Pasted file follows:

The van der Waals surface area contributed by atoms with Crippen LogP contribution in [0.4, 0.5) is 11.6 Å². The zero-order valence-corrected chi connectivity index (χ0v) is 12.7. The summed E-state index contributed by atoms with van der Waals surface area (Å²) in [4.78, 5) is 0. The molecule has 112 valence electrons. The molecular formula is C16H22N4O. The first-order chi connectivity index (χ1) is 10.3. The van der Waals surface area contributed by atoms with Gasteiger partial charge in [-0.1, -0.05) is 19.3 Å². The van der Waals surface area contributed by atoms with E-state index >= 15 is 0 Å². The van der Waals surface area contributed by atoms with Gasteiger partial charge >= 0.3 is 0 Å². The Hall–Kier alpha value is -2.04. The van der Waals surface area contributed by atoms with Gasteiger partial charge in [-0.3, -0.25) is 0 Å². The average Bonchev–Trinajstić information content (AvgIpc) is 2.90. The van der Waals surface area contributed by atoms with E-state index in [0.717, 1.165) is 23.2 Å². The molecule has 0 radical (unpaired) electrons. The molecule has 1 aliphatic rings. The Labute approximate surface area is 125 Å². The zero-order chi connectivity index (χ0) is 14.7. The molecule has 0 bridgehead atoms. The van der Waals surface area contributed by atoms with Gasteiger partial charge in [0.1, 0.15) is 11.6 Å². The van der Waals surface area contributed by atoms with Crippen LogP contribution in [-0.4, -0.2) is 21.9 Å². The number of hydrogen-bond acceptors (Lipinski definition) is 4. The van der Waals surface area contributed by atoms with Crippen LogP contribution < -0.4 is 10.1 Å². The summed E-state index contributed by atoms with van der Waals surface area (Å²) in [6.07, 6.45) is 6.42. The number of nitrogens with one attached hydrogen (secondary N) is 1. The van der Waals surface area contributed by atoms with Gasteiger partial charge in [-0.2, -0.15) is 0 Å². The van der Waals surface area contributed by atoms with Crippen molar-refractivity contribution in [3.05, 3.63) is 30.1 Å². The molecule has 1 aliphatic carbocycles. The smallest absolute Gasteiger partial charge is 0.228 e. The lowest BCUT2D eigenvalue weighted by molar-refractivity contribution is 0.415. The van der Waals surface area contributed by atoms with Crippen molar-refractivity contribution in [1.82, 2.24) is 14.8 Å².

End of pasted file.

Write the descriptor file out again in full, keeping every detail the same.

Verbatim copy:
The van der Waals surface area contributed by atoms with Crippen LogP contribution in [0.4, 0.5) is 11.6 Å². The zero-order valence-corrected chi connectivity index (χ0v) is 12.7. The summed E-state index contributed by atoms with van der Waals surface area (Å²) in [4.78, 5) is 0. The molecule has 112 valence electrons. The molecular formula is C16H22N4O. The first-order chi connectivity index (χ1) is 10.3. The van der Waals surface area contributed by atoms with Gasteiger partial charge in [-0.1, -0.05) is 19.3 Å². The van der Waals surface area contributed by atoms with E-state index >= 15 is 0 Å². The van der Waals surface area contributed by atoms with Gasteiger partial charge >= 0.3 is 0 Å². The Hall–Kier alpha value is -2.04. The van der Waals surface area contributed by atoms with Gasteiger partial charge in [-0.3, -0.25) is 0 Å². The average Bonchev–Trinajstić information content (AvgIpc) is 2.90. The van der Waals surface area contributed by atoms with E-state index in [0.717, 1.165) is 23.2 Å². The molecule has 0 radical (unpaired) electrons. The molecule has 1 aliphatic rings. The Labute approximate surface area is 125 Å². The zero-order chi connectivity index (χ0) is 14.7. The molecule has 0 bridgehead atoms. The van der Waals surface area contributed by atoms with Gasteiger partial charge in [0.1, 0.15) is 11.6 Å². The van der Waals surface area contributed by atoms with Crippen LogP contribution in [-0.4, -0.2) is 21.9 Å². The number of hydrogen-bond acceptors (Lipinski definition) is 4. The van der Waals surface area contributed by atoms with Crippen LogP contribution < -0.4 is 10.1 Å². The summed E-state index contributed by atoms with van der Waals surface area (Å²) in [6.07, 6.45) is 6.42. The number of nitrogens with one attached hydrogen (secondary N) is 1. The van der Waals surface area contributed by atoms with Gasteiger partial charge in [-0.2, -0.15) is 0 Å². The van der Waals surface area contributed by atoms with Crippen molar-refractivity contribution in [3.05, 3.63) is 30.1 Å². The molecule has 1 aliphatic carbocycles. The smallest absolute Gasteiger partial charge is 0.228 e. The lowest BCUT2D eigenvalue weighted by molar-refractivity contribution is 0.415. The van der Waals surface area contributed by atoms with Crippen molar-refractivity contribution in [1.82, 2.24) is 14.8 Å².